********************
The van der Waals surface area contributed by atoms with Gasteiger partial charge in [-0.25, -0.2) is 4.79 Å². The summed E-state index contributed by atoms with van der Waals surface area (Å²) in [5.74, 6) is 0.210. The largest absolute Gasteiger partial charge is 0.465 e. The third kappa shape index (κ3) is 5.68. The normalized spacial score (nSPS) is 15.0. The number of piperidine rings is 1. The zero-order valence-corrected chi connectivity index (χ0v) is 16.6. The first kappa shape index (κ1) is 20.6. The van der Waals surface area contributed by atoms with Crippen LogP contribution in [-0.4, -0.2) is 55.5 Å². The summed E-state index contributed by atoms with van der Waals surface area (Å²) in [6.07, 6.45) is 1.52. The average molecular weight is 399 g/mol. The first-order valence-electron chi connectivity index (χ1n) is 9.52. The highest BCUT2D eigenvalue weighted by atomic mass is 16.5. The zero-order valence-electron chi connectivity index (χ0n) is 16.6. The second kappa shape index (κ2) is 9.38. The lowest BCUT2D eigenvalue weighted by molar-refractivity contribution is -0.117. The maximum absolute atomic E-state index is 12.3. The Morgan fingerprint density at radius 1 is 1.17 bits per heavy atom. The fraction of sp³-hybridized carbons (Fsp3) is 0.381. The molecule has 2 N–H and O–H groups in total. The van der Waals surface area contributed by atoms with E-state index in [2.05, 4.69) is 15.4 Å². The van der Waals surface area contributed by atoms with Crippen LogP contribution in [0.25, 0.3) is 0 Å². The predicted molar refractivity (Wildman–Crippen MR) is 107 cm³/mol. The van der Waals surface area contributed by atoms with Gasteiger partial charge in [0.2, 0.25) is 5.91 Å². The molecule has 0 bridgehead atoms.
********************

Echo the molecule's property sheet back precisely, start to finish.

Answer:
The van der Waals surface area contributed by atoms with Gasteiger partial charge in [-0.25, -0.2) is 4.79 Å². The summed E-state index contributed by atoms with van der Waals surface area (Å²) in [5.74, 6) is 0.210. The largest absolute Gasteiger partial charge is 0.465 e. The third kappa shape index (κ3) is 5.68. The normalized spacial score (nSPS) is 15.0. The number of piperidine rings is 1. The zero-order valence-corrected chi connectivity index (χ0v) is 16.6. The first kappa shape index (κ1) is 20.6. The van der Waals surface area contributed by atoms with Crippen LogP contribution in [-0.4, -0.2) is 55.5 Å². The summed E-state index contributed by atoms with van der Waals surface area (Å²) in [6.07, 6.45) is 1.52. The average molecular weight is 399 g/mol. The first-order valence-electron chi connectivity index (χ1n) is 9.52. The highest BCUT2D eigenvalue weighted by atomic mass is 16.5. The zero-order valence-electron chi connectivity index (χ0n) is 16.6. The second kappa shape index (κ2) is 9.38. The lowest BCUT2D eigenvalue weighted by molar-refractivity contribution is -0.117. The maximum absolute atomic E-state index is 12.3. The Morgan fingerprint density at radius 1 is 1.17 bits per heavy atom. The fraction of sp³-hybridized carbons (Fsp3) is 0.381. The molecule has 2 N–H and O–H groups in total. The van der Waals surface area contributed by atoms with E-state index in [2.05, 4.69) is 15.4 Å². The van der Waals surface area contributed by atoms with Crippen LogP contribution in [0.25, 0.3) is 0 Å². The predicted molar refractivity (Wildman–Crippen MR) is 107 cm³/mol. The van der Waals surface area contributed by atoms with Gasteiger partial charge in [0.2, 0.25) is 5.91 Å². The molecule has 0 bridgehead atoms.